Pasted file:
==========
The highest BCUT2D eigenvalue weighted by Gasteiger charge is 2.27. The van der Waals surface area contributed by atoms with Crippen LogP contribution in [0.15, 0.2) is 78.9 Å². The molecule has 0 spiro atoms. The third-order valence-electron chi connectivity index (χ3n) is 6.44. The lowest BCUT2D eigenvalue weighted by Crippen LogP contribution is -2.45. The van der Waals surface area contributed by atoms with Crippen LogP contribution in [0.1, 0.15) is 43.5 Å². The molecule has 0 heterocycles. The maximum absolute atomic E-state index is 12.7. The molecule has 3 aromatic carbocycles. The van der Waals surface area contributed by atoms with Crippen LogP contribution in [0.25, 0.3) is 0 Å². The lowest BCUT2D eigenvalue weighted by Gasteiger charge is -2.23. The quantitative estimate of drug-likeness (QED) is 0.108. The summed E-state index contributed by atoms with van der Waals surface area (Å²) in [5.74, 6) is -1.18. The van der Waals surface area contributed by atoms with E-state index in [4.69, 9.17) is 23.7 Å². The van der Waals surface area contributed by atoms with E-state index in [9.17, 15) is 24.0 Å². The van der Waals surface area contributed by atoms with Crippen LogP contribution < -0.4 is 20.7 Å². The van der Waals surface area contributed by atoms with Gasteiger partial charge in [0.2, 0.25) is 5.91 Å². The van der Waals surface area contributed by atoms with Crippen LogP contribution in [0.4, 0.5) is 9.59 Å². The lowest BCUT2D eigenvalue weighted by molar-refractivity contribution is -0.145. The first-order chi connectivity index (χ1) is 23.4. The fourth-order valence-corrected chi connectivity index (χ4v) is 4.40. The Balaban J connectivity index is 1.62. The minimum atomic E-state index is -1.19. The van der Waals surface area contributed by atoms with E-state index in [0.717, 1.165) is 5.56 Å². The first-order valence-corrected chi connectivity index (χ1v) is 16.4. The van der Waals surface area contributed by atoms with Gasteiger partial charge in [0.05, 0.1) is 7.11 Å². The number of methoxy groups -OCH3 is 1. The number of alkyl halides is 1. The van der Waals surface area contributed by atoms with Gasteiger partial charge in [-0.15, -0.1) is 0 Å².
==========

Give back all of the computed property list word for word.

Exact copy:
The highest BCUT2D eigenvalue weighted by Gasteiger charge is 2.27. The van der Waals surface area contributed by atoms with Crippen LogP contribution in [0.15, 0.2) is 78.9 Å². The molecule has 0 spiro atoms. The third-order valence-electron chi connectivity index (χ3n) is 6.44. The lowest BCUT2D eigenvalue weighted by Crippen LogP contribution is -2.45. The van der Waals surface area contributed by atoms with Crippen LogP contribution in [0.1, 0.15) is 43.5 Å². The molecule has 0 heterocycles. The maximum absolute atomic E-state index is 12.7. The molecule has 3 aromatic carbocycles. The van der Waals surface area contributed by atoms with Crippen LogP contribution in [0.25, 0.3) is 0 Å². The lowest BCUT2D eigenvalue weighted by Gasteiger charge is -2.23. The quantitative estimate of drug-likeness (QED) is 0.108. The summed E-state index contributed by atoms with van der Waals surface area (Å²) in [5.74, 6) is -1.18. The van der Waals surface area contributed by atoms with E-state index in [4.69, 9.17) is 23.7 Å². The van der Waals surface area contributed by atoms with E-state index in [9.17, 15) is 24.0 Å². The van der Waals surface area contributed by atoms with Crippen LogP contribution < -0.4 is 20.7 Å². The van der Waals surface area contributed by atoms with Gasteiger partial charge in [0.2, 0.25) is 5.91 Å². The van der Waals surface area contributed by atoms with Crippen LogP contribution in [0.4, 0.5) is 9.59 Å². The lowest BCUT2D eigenvalue weighted by molar-refractivity contribution is -0.145. The first-order chi connectivity index (χ1) is 23.4. The fourth-order valence-corrected chi connectivity index (χ4v) is 4.40. The Balaban J connectivity index is 1.62. The minimum atomic E-state index is -1.19. The van der Waals surface area contributed by atoms with E-state index in [0.717, 1.165) is 5.56 Å². The first-order valence-corrected chi connectivity index (χ1v) is 16.4. The van der Waals surface area contributed by atoms with Gasteiger partial charge in [0.05, 0.1) is 7.11 Å². The number of methoxy groups -OCH3 is 1. The number of alkyl halides is 1. The van der Waals surface area contributed by atoms with Gasteiger partial charge in [-0.15, -0.1) is 0 Å².